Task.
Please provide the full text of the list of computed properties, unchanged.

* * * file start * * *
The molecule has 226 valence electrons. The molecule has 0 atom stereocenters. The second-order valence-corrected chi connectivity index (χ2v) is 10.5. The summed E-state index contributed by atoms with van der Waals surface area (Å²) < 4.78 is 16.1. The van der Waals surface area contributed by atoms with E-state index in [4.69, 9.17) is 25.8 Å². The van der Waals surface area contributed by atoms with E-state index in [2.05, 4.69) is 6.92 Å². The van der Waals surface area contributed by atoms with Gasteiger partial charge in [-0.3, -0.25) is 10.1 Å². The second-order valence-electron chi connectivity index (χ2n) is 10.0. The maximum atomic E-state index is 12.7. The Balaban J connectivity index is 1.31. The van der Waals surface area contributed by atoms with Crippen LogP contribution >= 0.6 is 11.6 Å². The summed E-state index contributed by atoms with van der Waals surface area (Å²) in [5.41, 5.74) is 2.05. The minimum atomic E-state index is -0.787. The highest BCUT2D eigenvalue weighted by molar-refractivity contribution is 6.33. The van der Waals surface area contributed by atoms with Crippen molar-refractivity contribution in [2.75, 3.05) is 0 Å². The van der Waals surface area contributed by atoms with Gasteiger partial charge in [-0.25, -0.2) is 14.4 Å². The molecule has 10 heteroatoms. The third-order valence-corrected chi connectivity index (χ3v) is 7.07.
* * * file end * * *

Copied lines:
The molecule has 226 valence electrons. The molecule has 0 atom stereocenters. The second-order valence-corrected chi connectivity index (χ2v) is 10.5. The summed E-state index contributed by atoms with van der Waals surface area (Å²) < 4.78 is 16.1. The van der Waals surface area contributed by atoms with E-state index in [4.69, 9.17) is 25.8 Å². The van der Waals surface area contributed by atoms with E-state index in [2.05, 4.69) is 6.92 Å². The van der Waals surface area contributed by atoms with Gasteiger partial charge in [-0.3, -0.25) is 10.1 Å². The second-order valence-electron chi connectivity index (χ2n) is 10.0. The maximum atomic E-state index is 12.7. The Balaban J connectivity index is 1.31. The van der Waals surface area contributed by atoms with Crippen LogP contribution >= 0.6 is 11.6 Å². The summed E-state index contributed by atoms with van der Waals surface area (Å²) in [5.41, 5.74) is 2.05. The minimum atomic E-state index is -0.787. The highest BCUT2D eigenvalue weighted by molar-refractivity contribution is 6.33. The van der Waals surface area contributed by atoms with Crippen molar-refractivity contribution in [2.75, 3.05) is 0 Å². The van der Waals surface area contributed by atoms with Gasteiger partial charge in [-0.25, -0.2) is 14.4 Å². The molecule has 10 heteroatoms. The third-order valence-corrected chi connectivity index (χ3v) is 7.07.